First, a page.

Vol 9 Issue 1
- Date:28 Jan 2011
- Type:Boardroom Report
New consumer law risks for directors
The new Australian Consumer Law (ACL), which came into effect on 1 January 2011, brings in new liabilities for directors and officers.
“Not understanding your new risks, your exposure and whether you have cover under an indemnity or insurance could prove to be a very expensive mistake,” warns Jocelyn Kellam, a partner at Clayton Utz.
She says a director or manager could already be disqualified for breaching some parts of the Trade Practices Act 1974 (TPA), which has now been renamed the Competition and Consumer Act 2010.
ASX 100 companies continued to disclose underlying profits in addition to their statutory profits last year despite the improving economic environment.
KPMG’s Underlying profits report FY10 found that 83 per cent of companies reported underlying profit figures – exactly the same percentage as in 2009 and slightly above the 81 per cent observed in 2008.
But in 2010, 72 per cent of companies reported an underlying profit figure higher than their statutory profit figure, down from 76 per cent in 2009. And, statutory profits rose at a significantly higher rate – by 60 per cent over the 2009 figures. In contrast, underlying profits only grew by 17 per cent.
Directors of listed companies are advised to check whether their companies have lodged their securities dealing policies with the Australian Securities Exchange (ASX) and whether these are compliant with new ASX listing rules, which came into effect on 1 January 2011.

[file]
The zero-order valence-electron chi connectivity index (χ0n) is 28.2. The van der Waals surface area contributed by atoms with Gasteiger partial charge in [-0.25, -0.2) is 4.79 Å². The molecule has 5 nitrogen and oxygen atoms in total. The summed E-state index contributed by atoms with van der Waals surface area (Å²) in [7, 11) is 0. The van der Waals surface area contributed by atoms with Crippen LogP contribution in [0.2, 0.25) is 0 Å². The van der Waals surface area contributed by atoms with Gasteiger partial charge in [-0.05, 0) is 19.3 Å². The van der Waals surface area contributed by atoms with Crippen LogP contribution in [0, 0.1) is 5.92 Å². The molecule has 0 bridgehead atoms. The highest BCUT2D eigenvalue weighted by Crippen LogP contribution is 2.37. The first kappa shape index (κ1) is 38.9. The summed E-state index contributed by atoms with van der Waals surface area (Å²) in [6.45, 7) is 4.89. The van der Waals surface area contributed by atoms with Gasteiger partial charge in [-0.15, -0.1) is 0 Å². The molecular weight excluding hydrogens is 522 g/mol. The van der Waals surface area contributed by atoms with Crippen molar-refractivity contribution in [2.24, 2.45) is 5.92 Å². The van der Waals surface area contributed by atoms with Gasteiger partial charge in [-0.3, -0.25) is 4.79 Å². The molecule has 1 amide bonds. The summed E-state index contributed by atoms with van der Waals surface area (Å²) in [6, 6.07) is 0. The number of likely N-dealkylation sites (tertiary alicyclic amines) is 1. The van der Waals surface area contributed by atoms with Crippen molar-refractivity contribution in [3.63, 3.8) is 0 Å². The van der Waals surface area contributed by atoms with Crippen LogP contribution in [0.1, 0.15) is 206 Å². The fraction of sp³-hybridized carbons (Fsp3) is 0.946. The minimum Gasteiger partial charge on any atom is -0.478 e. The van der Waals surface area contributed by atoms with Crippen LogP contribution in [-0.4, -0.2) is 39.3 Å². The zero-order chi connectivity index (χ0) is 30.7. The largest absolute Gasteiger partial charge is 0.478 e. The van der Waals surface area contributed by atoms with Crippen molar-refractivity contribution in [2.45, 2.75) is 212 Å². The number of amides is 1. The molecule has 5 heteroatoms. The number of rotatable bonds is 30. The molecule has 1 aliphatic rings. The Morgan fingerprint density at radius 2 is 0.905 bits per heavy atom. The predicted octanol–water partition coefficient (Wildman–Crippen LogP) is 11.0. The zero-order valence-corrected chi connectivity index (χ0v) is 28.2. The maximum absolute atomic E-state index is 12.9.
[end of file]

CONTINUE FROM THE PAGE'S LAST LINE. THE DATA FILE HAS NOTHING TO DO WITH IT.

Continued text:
Listed companies have been slow in lodging their policies. Earlier this month, the Australian Financial Review reported that 149 companies had yet to lodge their policies. But according to the ASX, only about 66 policies were outstanding towards the end of last week and many of theserelated to entities whose securities are suspended (for reasons unrelated to trading policies).
Uncertainty about the James Hardie case continues for directors following news that the Australian Securities and Investments Commission (ASIC) has applied for special leave to appeal the latest decision on the matter.
In December, the NSW Court of Appeal overturned a NSW Supreme Court ruling, which found that seven former James Hardie Industries directors misled the Australian Securities Exchange (ASX) about the company’s ability to fund asbestos claims.
At that time, the Australian Institute of Company Directors noted that the NSW Court of Appeal’s overturning of previous findings highlighted the strength of Australia’s legal system and the value of having an independent judiciary and system of appeals.
Nearly 60 per cent of the world’s economies have made significant business regulatory changes to ease paying taxes despite the effects of the economic downturn and the sluggish global recovery, a new global study has found.
Paying Taxes 2011, a report by PricewaterhouseCoopers, the World Bank and the International Finance Corporation, examined 183 economies and discovered that in the past year, 40 economies made it easier to pay taxes, with Tunisia improving the most. Australia, however, ranked number 48 in terms of the ease of paying taxes.
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